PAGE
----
I wrote 800-word faith-n-life columns for years, and the shape and rhythm of those columns became second nature: incident – tension – hopeful and inspiring, perhaps self-deprecating resolution.  I thought in 800-word chunks and in daily life, was keenly aware, always on the lookout for the inspirational moment.

These platforms are no different from any other medium in that regard – columns, traditional news stories, essays – the medium is the message.

Which is fine. But given the transitory nature of these platforms – the ease of posting, but then the difficulties of finding and keeping, not to speak of the privacy and data issues – is it worth my time?  

Maybe it’s worth yours. Maybe you’re trying to do what I suggested above – establish a brand, get attention and make an impression. Go for it. Spend your time on it. I’m questioning the means, and yes, I’m questioning the message, too.

All digital media is ephemeral, including this space. No doubt about that. It can all be gone tomorrow. The systems could go down, the servers melt, or whatever they might do. Censorship and deplatforming exists everywhere from WordPress to Blogger to Reddit. No illusions there.

But the unique thing about social media platforms that has discouraged me from engaging to much on them is the clear sense that those spaces are not mine and that I’m a servant of the platform. We, as we’ve been told over and over again, are the product. My Instagram account exists the way it exists not to benefit me or even those who might read me there, but to benefit Instagram. The space doesn’t encourage staying, keeping or maintaining or searching. It privileges the present moment and then scrolling on. It also privileges making connections and placing information in them – that make it very hard to let go. All my memories are on Facebook! I can’t quit!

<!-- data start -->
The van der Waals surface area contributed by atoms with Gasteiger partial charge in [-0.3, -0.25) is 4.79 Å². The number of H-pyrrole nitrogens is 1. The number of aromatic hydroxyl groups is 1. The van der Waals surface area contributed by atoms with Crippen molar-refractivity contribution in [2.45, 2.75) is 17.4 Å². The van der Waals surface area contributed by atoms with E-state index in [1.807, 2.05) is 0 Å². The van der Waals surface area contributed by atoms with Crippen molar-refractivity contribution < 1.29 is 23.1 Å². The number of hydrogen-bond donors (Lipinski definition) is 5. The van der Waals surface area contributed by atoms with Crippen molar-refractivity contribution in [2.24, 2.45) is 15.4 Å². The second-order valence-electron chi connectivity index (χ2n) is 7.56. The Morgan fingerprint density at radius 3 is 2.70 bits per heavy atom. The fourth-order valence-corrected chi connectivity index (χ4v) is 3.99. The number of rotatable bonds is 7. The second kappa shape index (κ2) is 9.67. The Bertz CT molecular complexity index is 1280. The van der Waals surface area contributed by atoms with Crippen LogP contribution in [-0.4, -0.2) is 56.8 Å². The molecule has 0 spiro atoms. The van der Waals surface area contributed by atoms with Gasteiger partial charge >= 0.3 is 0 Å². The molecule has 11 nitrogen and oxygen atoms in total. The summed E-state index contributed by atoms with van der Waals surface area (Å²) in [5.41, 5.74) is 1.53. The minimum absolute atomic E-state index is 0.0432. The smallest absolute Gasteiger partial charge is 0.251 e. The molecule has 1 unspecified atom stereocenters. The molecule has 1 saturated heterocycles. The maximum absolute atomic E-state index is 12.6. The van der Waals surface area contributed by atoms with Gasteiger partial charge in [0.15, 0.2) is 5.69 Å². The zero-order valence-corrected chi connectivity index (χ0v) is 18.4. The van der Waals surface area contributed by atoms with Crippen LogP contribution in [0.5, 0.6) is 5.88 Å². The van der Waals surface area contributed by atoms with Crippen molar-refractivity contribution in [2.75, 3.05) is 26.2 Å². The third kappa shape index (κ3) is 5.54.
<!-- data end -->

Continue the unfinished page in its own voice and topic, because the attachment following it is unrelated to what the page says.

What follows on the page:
I know that some people have what they see as meaningful presences on these platforms. I’m always glad to see a wry Dorian Speed post or Ann Engelhart teaching me about watercolor. It’s become, annoyingly, the way I keep up with local businesses – is  Paramount or Rougaroux open today? Just check the Gram. When I’m about to go on a trip and want to double check the weather conditions, I often do a search for recent posts from that location to see what it looks like over there and what folks are wearing. So no, I’m not immune.

Communication. We have to do it. We want to do it. We’re called to do it.

Information is to be shared, discussed and acted upon.

But on whose terms? Who is really shaping the content and reach of the message I think I want to send?

The whole thing is ephemeral. All of it. Not just on our screens, either.